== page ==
Taking stock of our World Learning Summit event June 6th – 10th, 2017, we have clearly hit on an idea and a format that intrigues. Including the June 6th pre-summit event, yet another event came and passed, with surprisingly intense and engaging discussions. June 10th ended with a great social team-building day out on one of the islands outside of Kristiansand. WLS is in part an academic conference, with all the features that these have — except that we keep it small and thematically focused. However, in addition, we stage debates, workshops, and discussions — to build a community. This year was not different.
Keynote speaker and former CEO of Creative Commons, Cathy Casserly, linked the idea of Smart Universities with Open Education Resources and the ideas if not to say movement behind OER. Nearing 200 but not quite, the audience for that keynote had something to think about. And unlike last year, a fairly high number remained to take in the closing keynote on June 9th, where Brian Magerko from Georgia Tech gave and engaging as well as well-related final insight into the future of the university — smart, or not.
in between we had about 4o academic presentations, many of which will appear in our Summit Proceedings. We had successful workshops on the digitalization of work-life.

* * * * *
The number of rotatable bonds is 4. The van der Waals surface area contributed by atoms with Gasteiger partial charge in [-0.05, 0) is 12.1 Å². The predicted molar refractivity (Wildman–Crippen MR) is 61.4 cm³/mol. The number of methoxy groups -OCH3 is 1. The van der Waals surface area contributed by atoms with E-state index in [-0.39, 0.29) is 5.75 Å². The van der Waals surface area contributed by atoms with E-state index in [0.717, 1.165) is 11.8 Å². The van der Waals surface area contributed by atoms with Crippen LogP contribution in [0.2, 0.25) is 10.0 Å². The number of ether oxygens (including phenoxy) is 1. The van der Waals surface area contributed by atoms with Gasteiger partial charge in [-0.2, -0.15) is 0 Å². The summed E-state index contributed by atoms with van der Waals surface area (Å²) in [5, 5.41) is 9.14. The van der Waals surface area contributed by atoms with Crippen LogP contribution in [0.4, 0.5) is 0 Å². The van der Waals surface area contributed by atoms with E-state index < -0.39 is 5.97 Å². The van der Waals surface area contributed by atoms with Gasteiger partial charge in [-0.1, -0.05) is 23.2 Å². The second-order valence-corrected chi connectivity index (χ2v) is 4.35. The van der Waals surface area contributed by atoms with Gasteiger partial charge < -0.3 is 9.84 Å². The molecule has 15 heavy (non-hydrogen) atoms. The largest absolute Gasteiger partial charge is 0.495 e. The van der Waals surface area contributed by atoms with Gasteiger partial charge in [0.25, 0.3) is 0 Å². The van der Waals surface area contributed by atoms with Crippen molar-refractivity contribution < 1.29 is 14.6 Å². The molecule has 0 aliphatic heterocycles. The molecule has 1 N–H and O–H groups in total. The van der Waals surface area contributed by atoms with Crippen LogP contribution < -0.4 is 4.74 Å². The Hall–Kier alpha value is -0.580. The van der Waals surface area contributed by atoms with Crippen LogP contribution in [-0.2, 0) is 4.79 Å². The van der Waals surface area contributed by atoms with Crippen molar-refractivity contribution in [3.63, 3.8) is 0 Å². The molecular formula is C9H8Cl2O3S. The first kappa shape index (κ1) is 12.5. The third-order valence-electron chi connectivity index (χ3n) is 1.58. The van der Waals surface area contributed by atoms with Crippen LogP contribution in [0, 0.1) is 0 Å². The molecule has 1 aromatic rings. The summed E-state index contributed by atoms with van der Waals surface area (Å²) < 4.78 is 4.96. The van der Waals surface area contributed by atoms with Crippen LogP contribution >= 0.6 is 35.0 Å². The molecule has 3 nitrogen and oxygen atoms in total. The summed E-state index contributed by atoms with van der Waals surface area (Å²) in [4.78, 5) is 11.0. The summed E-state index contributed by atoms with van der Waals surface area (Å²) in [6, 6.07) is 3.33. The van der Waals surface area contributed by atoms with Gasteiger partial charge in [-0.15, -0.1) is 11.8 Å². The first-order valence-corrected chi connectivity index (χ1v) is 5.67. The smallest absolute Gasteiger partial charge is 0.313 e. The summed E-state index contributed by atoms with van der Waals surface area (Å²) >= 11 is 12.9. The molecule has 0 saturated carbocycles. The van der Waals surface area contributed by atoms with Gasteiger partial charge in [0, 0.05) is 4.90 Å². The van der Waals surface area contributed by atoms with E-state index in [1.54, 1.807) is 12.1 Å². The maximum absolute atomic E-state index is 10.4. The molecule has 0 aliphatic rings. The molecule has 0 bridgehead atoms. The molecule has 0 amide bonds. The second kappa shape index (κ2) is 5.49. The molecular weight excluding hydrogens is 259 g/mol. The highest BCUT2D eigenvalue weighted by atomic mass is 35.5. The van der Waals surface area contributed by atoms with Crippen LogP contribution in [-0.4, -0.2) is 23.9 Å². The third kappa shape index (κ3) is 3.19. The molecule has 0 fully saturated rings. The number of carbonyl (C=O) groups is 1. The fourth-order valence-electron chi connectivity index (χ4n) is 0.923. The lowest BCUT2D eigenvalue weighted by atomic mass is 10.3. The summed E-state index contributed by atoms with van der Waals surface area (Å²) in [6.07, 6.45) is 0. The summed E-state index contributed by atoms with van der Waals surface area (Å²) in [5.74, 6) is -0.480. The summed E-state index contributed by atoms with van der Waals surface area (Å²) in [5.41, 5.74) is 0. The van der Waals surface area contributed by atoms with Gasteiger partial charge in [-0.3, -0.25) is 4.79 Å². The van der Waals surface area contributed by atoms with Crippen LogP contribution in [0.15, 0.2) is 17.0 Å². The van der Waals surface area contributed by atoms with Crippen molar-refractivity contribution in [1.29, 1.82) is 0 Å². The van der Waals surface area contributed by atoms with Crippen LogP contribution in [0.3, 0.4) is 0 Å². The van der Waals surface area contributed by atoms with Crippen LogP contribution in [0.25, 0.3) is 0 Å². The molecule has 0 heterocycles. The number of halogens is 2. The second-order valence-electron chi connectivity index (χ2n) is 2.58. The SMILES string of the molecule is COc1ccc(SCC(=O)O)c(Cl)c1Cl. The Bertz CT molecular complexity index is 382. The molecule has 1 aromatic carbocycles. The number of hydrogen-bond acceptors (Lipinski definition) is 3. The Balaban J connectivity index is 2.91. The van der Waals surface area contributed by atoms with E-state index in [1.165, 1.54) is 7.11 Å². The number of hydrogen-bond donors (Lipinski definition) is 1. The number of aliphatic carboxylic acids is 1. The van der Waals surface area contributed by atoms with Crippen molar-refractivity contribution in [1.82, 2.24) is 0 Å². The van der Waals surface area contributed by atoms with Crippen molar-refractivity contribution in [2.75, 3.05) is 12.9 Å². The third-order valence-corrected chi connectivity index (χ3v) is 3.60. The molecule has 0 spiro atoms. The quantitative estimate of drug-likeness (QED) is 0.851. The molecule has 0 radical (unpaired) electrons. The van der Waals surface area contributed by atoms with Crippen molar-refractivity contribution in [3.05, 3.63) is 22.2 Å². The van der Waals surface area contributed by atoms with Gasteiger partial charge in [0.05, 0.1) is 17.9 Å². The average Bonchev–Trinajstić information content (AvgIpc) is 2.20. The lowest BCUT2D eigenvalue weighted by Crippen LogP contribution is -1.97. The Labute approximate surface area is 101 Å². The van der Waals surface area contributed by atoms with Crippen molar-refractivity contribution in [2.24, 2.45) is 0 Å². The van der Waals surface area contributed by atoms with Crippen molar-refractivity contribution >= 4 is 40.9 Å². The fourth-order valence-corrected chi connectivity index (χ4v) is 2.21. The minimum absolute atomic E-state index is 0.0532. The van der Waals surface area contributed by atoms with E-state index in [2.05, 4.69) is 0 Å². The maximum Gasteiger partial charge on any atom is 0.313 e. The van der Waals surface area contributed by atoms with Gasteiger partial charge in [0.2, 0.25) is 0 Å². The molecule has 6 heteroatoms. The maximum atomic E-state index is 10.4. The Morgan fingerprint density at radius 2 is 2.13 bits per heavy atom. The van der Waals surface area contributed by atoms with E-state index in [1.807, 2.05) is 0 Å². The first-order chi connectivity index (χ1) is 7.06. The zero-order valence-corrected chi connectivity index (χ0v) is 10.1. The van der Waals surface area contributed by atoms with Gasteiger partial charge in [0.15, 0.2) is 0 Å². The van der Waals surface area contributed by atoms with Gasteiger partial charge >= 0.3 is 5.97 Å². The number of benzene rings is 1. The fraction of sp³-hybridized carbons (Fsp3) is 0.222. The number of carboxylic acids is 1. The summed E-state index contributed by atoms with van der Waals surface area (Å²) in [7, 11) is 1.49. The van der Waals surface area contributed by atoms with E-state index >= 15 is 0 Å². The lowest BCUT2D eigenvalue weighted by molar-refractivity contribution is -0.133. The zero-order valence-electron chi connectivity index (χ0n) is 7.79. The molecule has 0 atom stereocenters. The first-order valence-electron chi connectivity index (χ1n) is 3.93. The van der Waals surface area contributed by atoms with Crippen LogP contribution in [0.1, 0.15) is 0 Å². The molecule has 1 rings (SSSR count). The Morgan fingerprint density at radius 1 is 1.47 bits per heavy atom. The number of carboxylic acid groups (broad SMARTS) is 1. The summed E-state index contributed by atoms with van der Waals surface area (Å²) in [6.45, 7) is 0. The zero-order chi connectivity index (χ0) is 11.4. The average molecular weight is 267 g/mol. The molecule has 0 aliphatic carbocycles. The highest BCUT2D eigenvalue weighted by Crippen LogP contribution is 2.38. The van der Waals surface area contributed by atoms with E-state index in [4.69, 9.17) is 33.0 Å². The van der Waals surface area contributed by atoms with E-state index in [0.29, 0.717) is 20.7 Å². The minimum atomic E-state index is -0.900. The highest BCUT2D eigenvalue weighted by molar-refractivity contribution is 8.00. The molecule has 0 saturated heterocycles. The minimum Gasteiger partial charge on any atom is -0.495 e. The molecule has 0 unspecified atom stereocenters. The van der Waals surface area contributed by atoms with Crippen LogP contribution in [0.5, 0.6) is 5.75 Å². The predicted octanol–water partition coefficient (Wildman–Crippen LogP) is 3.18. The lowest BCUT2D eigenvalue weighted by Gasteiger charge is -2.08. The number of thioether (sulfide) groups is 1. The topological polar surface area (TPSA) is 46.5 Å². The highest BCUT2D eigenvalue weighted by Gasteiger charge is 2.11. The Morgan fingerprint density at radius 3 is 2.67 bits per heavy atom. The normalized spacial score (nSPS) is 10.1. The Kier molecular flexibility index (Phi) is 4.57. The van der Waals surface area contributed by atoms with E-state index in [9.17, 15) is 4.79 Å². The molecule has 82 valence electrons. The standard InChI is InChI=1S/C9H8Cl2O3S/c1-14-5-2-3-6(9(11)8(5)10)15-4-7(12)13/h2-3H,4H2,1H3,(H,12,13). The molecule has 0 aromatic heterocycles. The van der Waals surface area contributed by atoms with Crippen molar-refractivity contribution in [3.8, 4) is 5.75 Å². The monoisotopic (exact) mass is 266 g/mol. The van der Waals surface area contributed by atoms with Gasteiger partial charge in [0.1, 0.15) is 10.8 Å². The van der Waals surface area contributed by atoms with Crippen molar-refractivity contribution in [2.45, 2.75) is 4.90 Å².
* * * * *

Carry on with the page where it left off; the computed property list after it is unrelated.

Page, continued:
As the featured keynote on our first day, Sir John Daniel and Stamenka Uvalic-Trumbic talked about the idea of knowledge and universities as producer of it in a “post-truth” and “post-fact” era.
In time to come, both my blog and our other joint World Learning Summit arenas will be used to relate more in detail what occurred during these days. All keynotes and debates were video taped. All workshops had students taking notes. All scholarly contributions passing through our double-blind peer review system, will be coming out in our summit proceedings.
The plan leading up to next year? An even tighter, more focused invitation-based event. With is own summit journal in place — The Future Learning Review – WLS may move towards its goal of becoming a research and research sharing community with an annual meeting point, that will also embed education policy discussions.
A small selection of photos from this year and last, suggests that we have intriguing guests like Peter Norvig, chief scientist at Google, and returning visitors both in the general attendee group as well as the speaker group: This year, Anjum Malik, from Austin inTexas, worked for three straight days with our media center to develop a skype-based workshop on education, mentorship, gender and societal development.